Research within the department of Aquatic Ecology (AqE) aims to elucidate how ecological mechanisms, eco-evolutionary processes and abiotic factors govern the dynamics and structure of aquatic food webs. We link different levels of biological organization, ranging from microevolutionary change in plankton populations, through trophic and indirect interactions of food web modules, to the biotic and abiotic factors that structure aquatic communities in entire lakes.
Theme 1: Consumer-resource interactions
The department has a strong tradition in experimental and theoretical research in the aquatic environment on a variety of consumer-resource interactions ( e.g. predator-prey, host-parasite interactions, herbivory) and how these interactions are mediated by infochemicals, stoichiometric constraints and eco-evolutionary dynamics. This knowledge serves as important input for the study of more complex systems at larger spatial and temporal scales.
Theme 2: Food web dynamics
Our food web dynamics oriented research is strongly focused on interactions among functional groups/trophic levels, their links with ecosystem functioning and responses to major drivers of environmental change (e.g. climate change, eutrophication, introduction of invasive species).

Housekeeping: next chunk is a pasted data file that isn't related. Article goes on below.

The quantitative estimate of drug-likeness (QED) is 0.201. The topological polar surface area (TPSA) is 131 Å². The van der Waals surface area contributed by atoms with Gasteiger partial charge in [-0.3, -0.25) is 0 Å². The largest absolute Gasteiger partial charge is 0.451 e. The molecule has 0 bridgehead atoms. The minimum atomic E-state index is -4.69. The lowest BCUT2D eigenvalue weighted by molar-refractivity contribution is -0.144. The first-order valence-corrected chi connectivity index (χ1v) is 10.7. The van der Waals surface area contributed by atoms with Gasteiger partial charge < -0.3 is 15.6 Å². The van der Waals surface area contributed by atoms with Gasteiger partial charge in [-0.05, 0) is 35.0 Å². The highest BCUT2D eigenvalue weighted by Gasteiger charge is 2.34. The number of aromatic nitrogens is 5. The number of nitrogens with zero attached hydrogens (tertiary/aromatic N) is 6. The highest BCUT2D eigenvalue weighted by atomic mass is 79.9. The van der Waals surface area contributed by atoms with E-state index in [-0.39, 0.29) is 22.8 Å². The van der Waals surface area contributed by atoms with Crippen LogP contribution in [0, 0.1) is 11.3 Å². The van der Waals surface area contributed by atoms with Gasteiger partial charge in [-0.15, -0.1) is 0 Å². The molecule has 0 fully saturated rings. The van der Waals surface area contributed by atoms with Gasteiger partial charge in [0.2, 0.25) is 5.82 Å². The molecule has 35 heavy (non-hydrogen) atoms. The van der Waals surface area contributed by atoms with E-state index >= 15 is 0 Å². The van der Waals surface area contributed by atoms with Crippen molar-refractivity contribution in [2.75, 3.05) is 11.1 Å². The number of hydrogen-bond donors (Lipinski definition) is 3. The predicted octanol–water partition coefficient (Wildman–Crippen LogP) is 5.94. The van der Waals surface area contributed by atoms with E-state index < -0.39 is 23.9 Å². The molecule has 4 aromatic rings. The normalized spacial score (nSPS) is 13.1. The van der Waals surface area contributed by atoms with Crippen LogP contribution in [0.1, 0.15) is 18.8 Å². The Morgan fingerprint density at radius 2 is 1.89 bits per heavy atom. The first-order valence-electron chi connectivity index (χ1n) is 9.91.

Theme 3: (Meta)community dynamics
Our community work aims at understanding how communities assemble and how community composition and diversity are determined by local as well as regional spatial processes. Food web and metacommunity ecology are rooted in different research traditions and conceptual frameworks, both disciplines show important fields of common interest, enrich each other and tend to move towards a synthesis in the near future.
Theme 4: Restoring and enhancing ecosystem services
Although we always emphasise the importance of curiosity driven research for aquatic ecology, we also acknowledge the demands from society for scientific input for nature conservation and ecosystem restoration. This more strategic research provides unique opportunities for testing our research hypotheses at the ecosystem level and for exploiting our scientific knowledge directly for applications useful for society. Our exercises with stoichiometric ecosystem models, like PClake, allow us to extrapolate our experimental findings to longer temporal and wider spatial scales than can be covered by the experiments and to evaluate the effect of different climate and eutrophication scenarios on regime shifts in aquatic food webs.
The senior scientists (Ellen van Donk- Head of the Department; Wolf Mooij, Liesbeth Bakker, Steven Declerck and Dedmer van der Waal) each have their own group page
Beside senior scientists, the department consists of assistants, post-docs , PhD students and master students all working together to understand the functioning of aquatic ecosystems.